In addition, Stahl recognized the importance of owning his own deer woods years ago, and purchased 120 acres of bottomland in 1974. A few years back, he added another 40 acres. He now has several acres of food plots on his land, which contain clover, oats, brassicas and other food sources. Through the years, he has selectively timbered his land to keep the native vegetation in prime shape for wildlife. He has also planted fruit and oak trees. And a few years ago, he added a five-acre wetland that now contains fish, turtles, beaver, mink, otters, herons and a variety of ducks, geese and other wildlife.

If we were to give an award to a family for living a green life in regards to taking care of the environment, certainly the Stahls would top of the list.

It was very cold last night in southern Indiana. This morning, I got up and raised the blinds on our windows. After breakfast, I came out to my office to do some “green” research. On a Web site comprised mainly of younger people, one person noted that you could actually save money on your heating bill by pulling your blinds down on cold days and nights. Imagine that!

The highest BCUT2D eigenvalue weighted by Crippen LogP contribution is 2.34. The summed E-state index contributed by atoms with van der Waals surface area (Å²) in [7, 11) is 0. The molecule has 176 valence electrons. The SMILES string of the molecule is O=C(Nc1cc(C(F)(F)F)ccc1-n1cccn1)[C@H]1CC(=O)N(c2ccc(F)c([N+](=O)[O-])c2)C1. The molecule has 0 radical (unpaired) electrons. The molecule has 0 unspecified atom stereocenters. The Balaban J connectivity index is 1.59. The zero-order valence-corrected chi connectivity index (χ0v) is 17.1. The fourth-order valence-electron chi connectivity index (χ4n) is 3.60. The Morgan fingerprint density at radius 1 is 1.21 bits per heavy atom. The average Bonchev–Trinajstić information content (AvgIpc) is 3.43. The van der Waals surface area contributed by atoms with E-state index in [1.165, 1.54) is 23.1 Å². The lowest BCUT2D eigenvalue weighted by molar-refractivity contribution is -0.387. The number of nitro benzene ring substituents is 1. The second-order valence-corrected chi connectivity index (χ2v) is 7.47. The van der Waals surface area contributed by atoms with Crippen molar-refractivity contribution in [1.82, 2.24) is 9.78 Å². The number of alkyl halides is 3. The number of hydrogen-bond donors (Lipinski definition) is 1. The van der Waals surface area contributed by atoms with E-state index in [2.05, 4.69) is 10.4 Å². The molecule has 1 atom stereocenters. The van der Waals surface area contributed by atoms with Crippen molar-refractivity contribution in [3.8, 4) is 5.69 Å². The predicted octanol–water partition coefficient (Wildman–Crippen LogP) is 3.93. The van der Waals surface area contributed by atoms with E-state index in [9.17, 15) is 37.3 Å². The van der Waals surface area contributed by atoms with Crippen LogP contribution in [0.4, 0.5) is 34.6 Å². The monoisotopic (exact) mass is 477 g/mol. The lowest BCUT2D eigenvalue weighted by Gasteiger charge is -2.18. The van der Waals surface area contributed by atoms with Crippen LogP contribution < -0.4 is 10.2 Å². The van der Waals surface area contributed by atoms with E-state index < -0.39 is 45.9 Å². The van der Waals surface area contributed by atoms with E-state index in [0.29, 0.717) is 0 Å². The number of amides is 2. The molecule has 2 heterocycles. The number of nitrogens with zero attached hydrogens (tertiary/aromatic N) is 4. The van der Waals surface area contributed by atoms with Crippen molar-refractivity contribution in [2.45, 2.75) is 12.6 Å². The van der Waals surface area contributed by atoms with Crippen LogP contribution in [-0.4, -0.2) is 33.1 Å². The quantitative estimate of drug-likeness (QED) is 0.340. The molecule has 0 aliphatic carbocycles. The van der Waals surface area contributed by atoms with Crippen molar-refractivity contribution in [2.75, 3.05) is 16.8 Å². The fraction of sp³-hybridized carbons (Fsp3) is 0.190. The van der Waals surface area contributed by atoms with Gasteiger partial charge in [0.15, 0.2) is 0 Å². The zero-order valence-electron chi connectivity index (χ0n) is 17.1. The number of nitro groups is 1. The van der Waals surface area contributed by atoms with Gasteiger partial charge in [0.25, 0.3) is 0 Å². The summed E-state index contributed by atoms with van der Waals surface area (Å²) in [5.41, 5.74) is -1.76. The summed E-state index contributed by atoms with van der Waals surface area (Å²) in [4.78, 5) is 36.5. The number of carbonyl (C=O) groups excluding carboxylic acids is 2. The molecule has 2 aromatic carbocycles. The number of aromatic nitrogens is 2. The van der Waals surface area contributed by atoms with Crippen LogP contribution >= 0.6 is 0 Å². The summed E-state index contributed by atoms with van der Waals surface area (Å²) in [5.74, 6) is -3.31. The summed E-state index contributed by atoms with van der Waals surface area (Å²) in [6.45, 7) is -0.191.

On another site, folks were promoting the breakthroughs made in the design of green buildings. One complex in Boston, it noted, was designed to have grass on the roof, which would hold water, thereby preventing runoff and eventually water erosion.

I immediately thought of the home my wife, Carol, and I have lived in since 1964. It’s a quaint little log house built from hewn poplar logs back in the 1930s. It’s 960 square feet. Yes, you read that figure right. It has had a metal roof on it from the time it was built. The gutters from the roof converge at a corner of our house, and the downspout drops into a concrete box, taking the rainwater into a cistern that contains an old hand pump.

Moreover, all the rain that falls on our roof is conserved in the cistern. In summer, we pump the cool water out to water our flowers and other plants. And if the rural water system we are on ever breaks a main, we can simply pump out water from the cistern and go on with life. Interestingly, years ago, many country folks had a water barrel under every drip on their house and outbuildings so they wouldn’t lose a drop of precious water.